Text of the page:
As I wrote about upon my return from a ski holiday in Austria last year, winter sports are synonymous with expense. It’s undeniable that ski holidays are indeed expensive in many cases, but as I’ve proven for a second time round with my recent ski trip to France, spending a week skiing and snowboarding in Europe (if you already live in Europe, that is…) does not have to cost an arm and a leg. In fact, it’s possible to spend a week flying down a mountain for as much as it would cost you on a package summer holiday, and dependent upon where you’re going, even less in some cases.
Okay, so my trip was made substantially cheaper by the fact that it’s my parent’s holiday place and we weren’t charged for our room, but regardless of this slight cheat on the cheap ski holiday in France, I still managed to have a great week of indulgence and fantastic skiing without managing to bankrupt myself. In fact, the whole experience cost less than €400 – including flights, insurance, equipment hire, beer and lots of delicious, delicious food. As seen in the following typically instagrammed food pictures. #Sorrynotsorry
So what’s the big secret behind not spending €1,000,000 on a ski holiday? Well, it’s four little secrets, really, and in hindsight, they seem like common sense. Ready?
Golden rule number 1:
Do not buy into a package deal (unless it’s a really, really, REALLY good deal)
Package deals always look on the outside like they’re a good deal. Flights and transfers in addition to a week in a nice chalet or hotel with breakfast, afternoon tea, dinner AND a limitless supply of wine every night? Wowzers. Surely this is the way to save money… right? Wrong. It’s expensive, and it’s expensive because it’s so goddamn convenient and great. But if you are willing to sacrifice convenient and great for less impressive adjectives, then there is money to be saved. And a lot of it.
Whilst scouring Booking.com, Tripadvisor and HostelWorld to find your own cheap self catered chalet or apartment is often long and painful, when skiing in popular areas in France, Switzerland and Austria, it is SO worth it. The same goes with your flights and transfers if you’ve decided not to drive. Book in advance, and your flight could be as little as €75 return.
Golden rule number 2:
Set yourself a budget.
Sounds obvious, and it is, but when on a holiday, most people are in holiday mode – the largely pleasant break from the realities of your life back at home in which it’s okay to drink all day every day, to eat whatever the hell you want and who CARES if it’s not good for you, and fritter away your money as though you were part of the rich and famous elite. By budgeting what we were going to spend every day, we still managed to eat and drink on the mountain most days, and went out for some the best French Alpine meals I have ever tasted. The hardest part to a ski holiday budget is the drinking… Scope out the apres happy hours beforehand, and bar hop if money is that tight.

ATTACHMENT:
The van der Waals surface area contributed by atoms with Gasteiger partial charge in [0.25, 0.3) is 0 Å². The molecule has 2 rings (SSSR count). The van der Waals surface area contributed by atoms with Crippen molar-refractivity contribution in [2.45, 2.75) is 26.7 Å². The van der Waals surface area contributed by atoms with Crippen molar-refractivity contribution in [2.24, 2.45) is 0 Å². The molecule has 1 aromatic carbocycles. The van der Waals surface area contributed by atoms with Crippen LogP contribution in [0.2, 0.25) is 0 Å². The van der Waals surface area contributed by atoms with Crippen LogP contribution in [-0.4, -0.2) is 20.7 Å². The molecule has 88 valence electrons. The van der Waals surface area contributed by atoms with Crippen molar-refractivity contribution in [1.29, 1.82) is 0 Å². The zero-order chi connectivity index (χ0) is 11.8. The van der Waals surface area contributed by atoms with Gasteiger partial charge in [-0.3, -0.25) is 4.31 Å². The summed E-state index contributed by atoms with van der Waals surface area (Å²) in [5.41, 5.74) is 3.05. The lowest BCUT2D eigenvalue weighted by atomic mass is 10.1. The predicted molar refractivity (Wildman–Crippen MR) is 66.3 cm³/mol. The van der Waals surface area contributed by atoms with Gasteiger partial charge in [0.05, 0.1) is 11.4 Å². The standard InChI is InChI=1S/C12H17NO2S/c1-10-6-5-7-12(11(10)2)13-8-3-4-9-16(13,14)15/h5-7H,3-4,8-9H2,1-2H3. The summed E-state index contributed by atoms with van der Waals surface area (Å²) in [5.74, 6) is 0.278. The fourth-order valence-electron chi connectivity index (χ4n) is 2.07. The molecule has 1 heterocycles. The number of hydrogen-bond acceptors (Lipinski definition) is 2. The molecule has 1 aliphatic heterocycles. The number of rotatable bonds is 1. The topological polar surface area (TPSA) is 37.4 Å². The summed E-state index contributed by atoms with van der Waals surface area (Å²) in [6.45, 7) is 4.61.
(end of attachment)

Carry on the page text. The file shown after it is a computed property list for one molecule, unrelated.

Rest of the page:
Even tighter than that? Sneak your own in. We stocked up on mini bottles of Jägermeister before commencing apres in Austria, and could not have been happier to do so. Now you too can be the shot-shot-shotzzzzz!!!!! person without worrying about whether that last round cost more than your month’s rent…
Golden rule number 3:
Obviously this is location dependent… but from most European countries, a road trip is a fantastic way to get to a ski resort. If you’re heading to the Alps, then you can save hundreds of Euros on flights, baggage costs, transfers, and it enables you to stay on the outskirts of an expensive resort without sacrificing being able to actually get anywhere. When in France, we also used the car to save us a substantial amount of money on our ski passes by driving to smaller, local resorts nearby when the weather wasn’t so great, and bagging €17 day long ski passes. Perfect.
Plus you get views like this en route.
Golden rule number 4:
Research when undertaking any kind of travel is essential if you want to save money and do it on the cheap. Thankfully for me, my dad has spent a lot of time in Chatel, and so he knew a few tricks of the area that would have taken me many hours of research to understand – though in hindsight they seem pretty simple. Check the ski areas website before you go for deals. We skied in the Port du Soleil area for €25 a day due to a promotion online – saving us €50 each ski pass. We also managed to get a couple of other great deals, as well as drive to cheaper areas, meaning we spent around €120 on our passes instead of the pretty standard €250 – all from my dad’s knowledge and research.
So, the combination of all three obvious, common sensical golden rules = an easy to manage price tag on your ski holiday. As I’ve proven twice in the past two years, if a perpetual pauper that spends all of her leftover money on travel and food and nice things can do it, anyone (with a job) can.
P.S. If you’re heading to Eastern Europe for your ski stint, then the prices are so cheap in comparison anyway that if it’s more than a 12 hour drive away… it’s probably better to fly, and your budgeting will probably be obsolete due to the awesomely priced everything. It’s all about research and location – but it’s not hard to figure out!